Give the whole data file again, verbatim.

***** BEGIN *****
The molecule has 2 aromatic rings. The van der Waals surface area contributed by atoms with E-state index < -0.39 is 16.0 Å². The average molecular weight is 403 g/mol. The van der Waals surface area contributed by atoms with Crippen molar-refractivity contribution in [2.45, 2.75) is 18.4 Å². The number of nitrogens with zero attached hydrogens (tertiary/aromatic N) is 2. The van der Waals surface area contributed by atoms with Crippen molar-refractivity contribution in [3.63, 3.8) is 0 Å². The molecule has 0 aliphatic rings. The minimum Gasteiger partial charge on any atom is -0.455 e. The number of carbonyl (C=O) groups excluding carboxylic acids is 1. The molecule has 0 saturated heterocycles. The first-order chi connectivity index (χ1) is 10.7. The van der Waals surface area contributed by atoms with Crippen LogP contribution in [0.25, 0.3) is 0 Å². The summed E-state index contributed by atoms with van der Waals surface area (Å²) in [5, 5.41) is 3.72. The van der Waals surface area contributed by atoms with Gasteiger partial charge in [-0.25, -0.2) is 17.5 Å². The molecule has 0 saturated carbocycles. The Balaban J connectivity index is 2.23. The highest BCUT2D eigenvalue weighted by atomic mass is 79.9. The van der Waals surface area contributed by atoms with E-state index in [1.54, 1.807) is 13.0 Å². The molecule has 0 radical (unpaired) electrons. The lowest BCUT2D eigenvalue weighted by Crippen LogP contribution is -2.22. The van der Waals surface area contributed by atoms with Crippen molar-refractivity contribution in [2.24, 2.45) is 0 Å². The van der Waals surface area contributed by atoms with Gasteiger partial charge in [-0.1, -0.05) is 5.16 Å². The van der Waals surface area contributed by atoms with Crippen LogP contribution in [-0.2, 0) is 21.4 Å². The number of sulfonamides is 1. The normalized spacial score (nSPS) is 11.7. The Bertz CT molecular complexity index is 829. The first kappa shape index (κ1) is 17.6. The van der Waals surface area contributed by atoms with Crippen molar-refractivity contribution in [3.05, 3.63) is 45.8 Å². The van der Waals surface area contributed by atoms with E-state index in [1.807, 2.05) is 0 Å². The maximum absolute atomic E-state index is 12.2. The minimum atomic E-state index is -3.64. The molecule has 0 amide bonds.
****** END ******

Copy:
The molecule has 2 aromatic rings. The van der Waals surface area contributed by atoms with E-state index < -0.39 is 16.0 Å². The average molecular weight is 403 g/mol. The van der Waals surface area contributed by atoms with Crippen molar-refractivity contribution in [2.45, 2.75) is 18.4 Å². The number of nitrogens with zero attached hydrogens (tertiary/aromatic N) is 2. The van der Waals surface area contributed by atoms with Crippen molar-refractivity contribution in [3.63, 3.8) is 0 Å². The molecule has 0 aliphatic rings. The minimum Gasteiger partial charge on any atom is -0.455 e. The number of carbonyl (C=O) groups excluding carboxylic acids is 1. The molecule has 0 saturated heterocycles. The first-order chi connectivity index (χ1) is 10.7. The van der Waals surface area contributed by atoms with Crippen LogP contribution in [0.25, 0.3) is 0 Å². The summed E-state index contributed by atoms with van der Waals surface area (Å²) in [5, 5.41) is 3.72. The van der Waals surface area contributed by atoms with Gasteiger partial charge in [-0.25, -0.2) is 17.5 Å². The molecule has 0 saturated carbocycles. The Balaban J connectivity index is 2.23. The highest BCUT2D eigenvalue weighted by atomic mass is 79.9. The van der Waals surface area contributed by atoms with E-state index in [1.54, 1.807) is 13.0 Å². The molecule has 0 radical (unpaired) electrons. The lowest BCUT2D eigenvalue weighted by Crippen LogP contribution is -2.22. The van der Waals surface area contributed by atoms with Crippen molar-refractivity contribution in [2.24, 2.45) is 0 Å². The van der Waals surface area contributed by atoms with Gasteiger partial charge in [-0.1, -0.05) is 5.16 Å². The van der Waals surface area contributed by atoms with Crippen LogP contribution in [-0.2, 0) is 21.4 Å². The number of sulfonamides is 1. The normalized spacial score (nSPS) is 11.7. The Bertz CT molecular complexity index is 829. The first kappa shape index (κ1) is 17.6. The van der Waals surface area contributed by atoms with Crippen molar-refractivity contribution in [3.05, 3.63) is 45.8 Å². The van der Waals surface area contributed by atoms with E-state index in [1.807, 2.05) is 0 Å². The maximum absolute atomic E-state index is 12.2. The minimum atomic E-state index is -3.64. The molecule has 0 amide bonds.